Have you ever wondered if your piano’s model designation contains a hidden meaning? Sure you have! What follows is not quite a comprehensive study of all piano model designations, which would require an essay of book-length proportions, but rather an overview of some of the most common brands you will find in our shop and their model designations, and what, if any, coded information they contain. As you will see below, deciphering piano model designations can be as challenging as conjugating Portuguese verbs, and it is almost impossible for the casual observer to know if a piano’s model designation has any hidden meaning or not. With this in mind, let us try to explain at least some of the most common piano model designations you will to encounter in our inventory of used pianos.
For the most part, coded piano model designations apply more to modern piano models, and more often to those of European or Asian provenance. The one notable exception is Steinway, but that’s only speculation.
From 1942 until 2005, the five grand piano models offered by Steinway, an American piano manufacturer, had the following single-letter model designations:
S, M, L, B, D
Their sizes were as follows:
S = 5’1″
M = 5’7″
L = 5’10½”
B = 6’10½”
D = 8’11½”
Whether Steinway’s model designations were a cryptic clue to their size or were just a happy accident, these letter designations and their relation to models of increasing size led to the often-repeated joke in the piano industry that the models S, M, L, B, & D stood for “Small, Medium, Large, Big, and Damn Big”. Of course, this joke only worked from 1942 to 2005 when Steinway offered only these 5 grand piano models. The joke doesn’t work at other times in Steinway’s history when the Models A, C, and O were offered in addition to, or instead of the above models. Still, it’s an interesting coincidence, if indeed it is a coincidence at all.
However, other piano manufacturers very clearly and intentionally have encoded information into their piano model designations that are meant to easily identify a piano’s type and size, that is, if you know what to look for. Two good examples from which to segue from Steinway would be Steinway’s two subsidiary lines, the Boston (made in Japan by Kawai) and the Essex (made in China by Pearl River). Even though their parent company is Steinway, an American manufacturer, their model designations follow the example of many Asian manufacturers. Many Asian piano manufacturers use model designations that include 2 or 3 letters, a hyphen, and 2 or 3 numbers (e.g., ABC-123). Usually, the letters indicate the piano’s type, while the numbers indicate its size in centimeters.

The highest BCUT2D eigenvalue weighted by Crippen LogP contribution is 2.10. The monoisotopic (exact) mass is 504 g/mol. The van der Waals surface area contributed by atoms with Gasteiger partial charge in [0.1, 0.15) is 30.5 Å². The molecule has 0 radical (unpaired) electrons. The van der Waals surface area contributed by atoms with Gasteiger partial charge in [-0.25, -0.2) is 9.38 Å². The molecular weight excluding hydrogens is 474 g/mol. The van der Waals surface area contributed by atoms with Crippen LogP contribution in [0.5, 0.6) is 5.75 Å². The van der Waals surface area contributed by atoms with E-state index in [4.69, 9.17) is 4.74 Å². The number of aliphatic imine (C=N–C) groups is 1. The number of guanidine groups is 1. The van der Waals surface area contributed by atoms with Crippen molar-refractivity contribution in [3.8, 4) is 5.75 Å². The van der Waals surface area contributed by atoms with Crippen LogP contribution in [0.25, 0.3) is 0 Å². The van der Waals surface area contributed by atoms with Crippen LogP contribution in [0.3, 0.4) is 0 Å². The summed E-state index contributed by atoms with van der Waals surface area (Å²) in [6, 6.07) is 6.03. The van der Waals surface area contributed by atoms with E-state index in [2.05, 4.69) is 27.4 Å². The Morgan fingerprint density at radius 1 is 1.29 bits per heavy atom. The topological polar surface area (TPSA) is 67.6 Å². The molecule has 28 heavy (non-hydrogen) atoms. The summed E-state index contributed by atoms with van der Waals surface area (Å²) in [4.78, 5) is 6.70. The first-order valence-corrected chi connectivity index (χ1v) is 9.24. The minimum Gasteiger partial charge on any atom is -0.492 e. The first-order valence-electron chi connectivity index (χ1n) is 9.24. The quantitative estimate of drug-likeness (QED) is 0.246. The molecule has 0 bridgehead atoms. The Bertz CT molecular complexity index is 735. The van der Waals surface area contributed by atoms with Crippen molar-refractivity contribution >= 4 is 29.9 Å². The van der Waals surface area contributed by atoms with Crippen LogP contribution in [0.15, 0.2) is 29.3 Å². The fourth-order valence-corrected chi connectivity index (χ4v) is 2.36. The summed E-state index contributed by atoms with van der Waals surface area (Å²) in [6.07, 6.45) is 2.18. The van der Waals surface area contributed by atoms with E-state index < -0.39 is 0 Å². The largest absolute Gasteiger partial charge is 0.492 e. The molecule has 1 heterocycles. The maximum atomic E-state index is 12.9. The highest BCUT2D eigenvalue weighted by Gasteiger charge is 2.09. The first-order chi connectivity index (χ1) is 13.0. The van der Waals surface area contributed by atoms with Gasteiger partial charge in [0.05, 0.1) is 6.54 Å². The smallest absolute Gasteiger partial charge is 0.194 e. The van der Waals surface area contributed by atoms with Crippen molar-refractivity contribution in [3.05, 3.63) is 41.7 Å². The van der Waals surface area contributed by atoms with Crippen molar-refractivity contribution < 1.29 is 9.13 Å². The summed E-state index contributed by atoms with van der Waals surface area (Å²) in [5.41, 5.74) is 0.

(It should be mentioned that a piano’s size is always measured in the direction in which the strings are strung; top to bottom for uprights and front to back for grands)
So, Boston upright pianos have a model designation that begins with UP (upright piano), while grand piano model designations begin with GP (grand piano). Following these prefixes (and a hyphen) are three numbers indicating the size in centimeters. For example, a Boston model UP-132 indicates an upright piano that is 132 cm tall (52-inches), and a Boston model, GP-193 indicates a grand piano that is 193 cm long (6’4″). Makes sense?
Steinway’s Essex line is arranged in exactly the same way, but with the letter “E” added to the prefix to indicate that it is part of the Essex line. Two examples are the upright model EUP-123 and the grand model EGP-155.
The Boston and Essex examples are consistent throughout the entire lines, and therefore are easy to understand once you know what the letters and numbers mean. Some other manufacturers apply this same logic in some of their models while abandoning any recognizable meaning with other models. For example, the South Korean piano maker Samick frequently used “SU” as a prefix for their upright models, and “SG” as a prefix for their grand models. For example, a Samick SU-118 is a Samick upright that is 118 cm tall (46.5. inches) and a Samick SG-185 is a Samick grand that is 185 cm long (6’1″). However, other Samick models from the same time period have model designations that seem to offer no clues whatsoever about the piano’s type and size, such as the Samick models SC-300 (no clue), SM-600 (no idea at all), and WG-9C (really, just no idea whatsoever!) So, evidently, Samick did not use their coding system consistently, and they were not alone. Other piano makers seem to hint at coded meanings with some of their model designations, but not at all with other models, or at least, none that follows an established logic known to us in the piano business.